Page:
Mexico’s Viral ‘Submerged Church’ And Six More Places That Feel Like ‘Game Of Thrones’ Sets


Imagine living near this lake and noticing, as week after week goes by without rain and the water gradually recedes, that a 450-year-old relic is slowly revealing itself. It stands half-submerged — all eerie abandoned towers, algae-slicked stone, and glassless windows. A church unseen for years by anything save for the native fauna of the Mexican lake in which it’s concealed. Until now, when historic drought conditions made it visible again and Facebook sent the images viral.

It feels like a set stolen from Game of Thrones, doesn’t it? Somewhere you could contract a little greyscale perhaps?

Looking at this half-drowned church — the Temple of Santiago — it’s easy to imagine being Tyrion and Jorah floating through Old Valyria.

If you share Arya’s wanderlust, check out these other real places that look like Game of Thrones sets:


Kalavantin Durg, India

Legend has it that this fortress, constructed atop a 2,300-foot stone spire, is named after a princess. To reach it, you’re going to need to climb the spiraling steps hand-cut into the rock, or be a princess with your own method of transportation.

The climb is nicknamed the “Stairway to Heaven,” — which might become very literal considering there are no handrails.

Gedi Ruins, Malindi, Kenya

Now a protected national park, the Gedi Ruins are shrouded in enough mystery to make for GOT-worthy subplot. The community was thriving and complex in the 14th century, boasting flushing toilets, running water, and a healthy trade with outside cultures. Then in the 17th century, this remarkable city was abandoned to the jungle, for reasons that still remain unclear.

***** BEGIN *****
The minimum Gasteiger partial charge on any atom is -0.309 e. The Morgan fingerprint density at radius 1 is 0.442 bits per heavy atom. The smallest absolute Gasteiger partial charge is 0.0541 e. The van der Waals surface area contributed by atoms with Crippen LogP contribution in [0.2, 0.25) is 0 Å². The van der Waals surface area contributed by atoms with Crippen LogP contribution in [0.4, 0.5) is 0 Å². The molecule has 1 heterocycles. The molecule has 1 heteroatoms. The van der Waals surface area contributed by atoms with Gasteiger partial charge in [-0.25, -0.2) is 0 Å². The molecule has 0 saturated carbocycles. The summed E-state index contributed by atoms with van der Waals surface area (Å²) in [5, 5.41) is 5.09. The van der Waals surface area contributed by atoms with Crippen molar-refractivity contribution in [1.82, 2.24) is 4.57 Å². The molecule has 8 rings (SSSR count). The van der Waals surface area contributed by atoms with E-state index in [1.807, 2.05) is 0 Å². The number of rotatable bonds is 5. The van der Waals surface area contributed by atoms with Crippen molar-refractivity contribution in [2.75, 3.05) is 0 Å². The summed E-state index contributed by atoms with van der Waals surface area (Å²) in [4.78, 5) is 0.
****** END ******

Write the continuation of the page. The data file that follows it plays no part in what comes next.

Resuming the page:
Miranda Castle, Celles, Belgium


Now abandoned itself, Miranda Castle once stood as a home for abandoned children, after the family owners left it during WWII. It’s now popular with urban explorers, and possibly sadists named Myranda.

Craco, Italy


Craco was built on a summit for defense, but nothing could protect it from the ravages of nature. Earthquakes forced this 8th century city to shut its doors in the 1980s. Today, it’s a popular location for filmmakers with really good insurance policies.

Church of the Nine Ghosts, Czech Republic

This medieval church was abandoned after a roof collapse during a funeral, so, naturally, in a bid to save it, an artist populated its pews with shrouded ghosts. Now it’s totally not scary anymore, and also not a great hiding place for the White Walkers.

Kolmanskop, Namibia


It’s easy to imagine Daenerys coming upon the sand-flooded ghost town of Kolmanskop during her trek through the Red Waste. It feels like a perfect haunted pit stop — as if some diamond-mad German community had encamped half-way to Qarth, then died off one by one.